Engine Notebook: MaxxForce

International kicks off the year with a line of new engines for on-highway and vocational truck applications, the MaxxForce series. Like other engine manufacturers, International is being pressed by customer expectations – many of them related to fuel economy – and by Tier 3 emission standards starting this month. So MaxxForce is not an incremental change to a few engines. It’s a sweeping change to create an entire family of engines, including:

MaxxForce 5 is built on the company’s V-6 platform and delivers 200 horsepower and 440 foot-pounds of torque. It will be used in Class 4 and 5 International CityStar commercial trucks.

MaxxForce 9 is an inline six and will make its way into Class 7 and 8 DuraStar and WorkStar trucks. It can be configured for 300 to 330 horsepower and 800 to 950 foot-pounds of torque.

MaxxForce 10, another inline six is targeted specifically at Class 8 WorkStar and TranStar trucks with 310 to 350 horsepower and 1,050 to 1,150 foot-pounds of torque.

MaxxForce 11 and MaxxForce 13 are International’s new big-bore engines for the Class 8 market. The 11 will go into TranStar trucks while ProStar trucks will get the 13. The MaxxForce 11 and 13 engines will be available in the fall of ’07.

MaxxForce DT traces its heritage to International’s DT466 and can be spec’ed with 210 to 300 horsepower and 520 to 860 foot-pounds of torque. The DT will be found in Class 6 to 8 DuraStar and WorkStar trucks.

MaxxForce 7 is an all-new V-8 engine. Although a 300-plus-horsepower version will arrive in the fall of 2007, the 7 comes out of the gate with 200 to 230 horsepower and 560 to 620 foot-pounds of torque. That makes the 7 suitable for a broad range of applications. It will power Class 5 to 7 DuraStar series medium duty trucks, IC brand buses, International brand commercial buses, and the International MXT and RXT trucks.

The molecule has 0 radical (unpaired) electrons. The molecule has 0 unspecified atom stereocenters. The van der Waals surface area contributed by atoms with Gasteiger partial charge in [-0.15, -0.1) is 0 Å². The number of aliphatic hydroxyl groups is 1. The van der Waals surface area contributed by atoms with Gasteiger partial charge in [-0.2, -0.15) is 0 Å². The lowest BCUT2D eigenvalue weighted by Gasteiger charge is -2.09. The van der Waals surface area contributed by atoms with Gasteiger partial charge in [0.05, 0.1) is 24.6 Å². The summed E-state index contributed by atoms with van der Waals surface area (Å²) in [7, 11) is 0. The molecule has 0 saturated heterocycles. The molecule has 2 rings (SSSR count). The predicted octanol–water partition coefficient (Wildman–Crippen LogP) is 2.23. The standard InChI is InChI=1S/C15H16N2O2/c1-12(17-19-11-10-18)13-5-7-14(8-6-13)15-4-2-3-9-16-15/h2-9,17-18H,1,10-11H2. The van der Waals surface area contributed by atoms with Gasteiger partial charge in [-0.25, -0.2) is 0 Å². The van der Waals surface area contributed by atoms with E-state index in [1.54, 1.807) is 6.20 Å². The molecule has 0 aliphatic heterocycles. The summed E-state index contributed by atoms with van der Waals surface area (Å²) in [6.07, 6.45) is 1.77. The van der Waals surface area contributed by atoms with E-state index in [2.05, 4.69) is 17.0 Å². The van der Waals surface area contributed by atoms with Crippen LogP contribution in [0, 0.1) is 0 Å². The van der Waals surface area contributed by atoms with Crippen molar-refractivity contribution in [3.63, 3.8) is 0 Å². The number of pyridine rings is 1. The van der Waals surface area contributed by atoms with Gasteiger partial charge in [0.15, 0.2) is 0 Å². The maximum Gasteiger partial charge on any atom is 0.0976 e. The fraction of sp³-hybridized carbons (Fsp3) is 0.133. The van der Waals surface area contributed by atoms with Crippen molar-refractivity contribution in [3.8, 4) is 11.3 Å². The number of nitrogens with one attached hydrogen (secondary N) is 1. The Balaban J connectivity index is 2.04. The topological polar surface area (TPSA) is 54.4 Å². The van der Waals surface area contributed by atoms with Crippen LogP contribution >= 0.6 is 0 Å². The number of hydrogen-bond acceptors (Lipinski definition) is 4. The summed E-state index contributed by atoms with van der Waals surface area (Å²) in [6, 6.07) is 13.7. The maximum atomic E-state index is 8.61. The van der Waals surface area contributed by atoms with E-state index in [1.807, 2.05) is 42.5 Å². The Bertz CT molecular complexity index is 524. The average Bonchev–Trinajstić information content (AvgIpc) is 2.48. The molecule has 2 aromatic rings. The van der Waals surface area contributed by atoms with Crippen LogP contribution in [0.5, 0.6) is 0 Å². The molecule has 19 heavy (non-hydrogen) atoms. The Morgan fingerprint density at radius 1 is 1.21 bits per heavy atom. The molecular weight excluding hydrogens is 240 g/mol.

Construction ready
The MaxxForce DT and 7 engines are those most likely to be on construction contractors’ short list when shopping for a new truck. While the DT has some upgrades over the DT 466 it replaces, the MaxxForce 7 is rich with innovation.

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The MaxxForce 7 uses parallel cooling circuits, as do the MaxxForce DT, MaxxForce 9 and MaxxForce 10. In the standard series cooling arrangement, coolant goes in at one point, cools engine components in sequence, and comes out of another point to return to the radiator. Because it collects heat from each component along the way, the coolant gets hotter as it travels through the engine.

International’s parallel design routes coolant coming into the engine past critical components simultaneously. The system provides tighter temperature control to those vital parts, which helps with emissions and should also prolong service life.

Excess heat is removed from the top of the piston with Directed Piston Cooling Jet Tubes and gallery-cooled pistons. This feature has trickled down from big-bore engine design to the MaxxForce 7. Cooling oil is circulated through a passage surrounding the combustion bowl to help cool the piston. This maximizes durability, reliability and cylinder life in the face of higher injection pressures.

Piezo trumps solenoids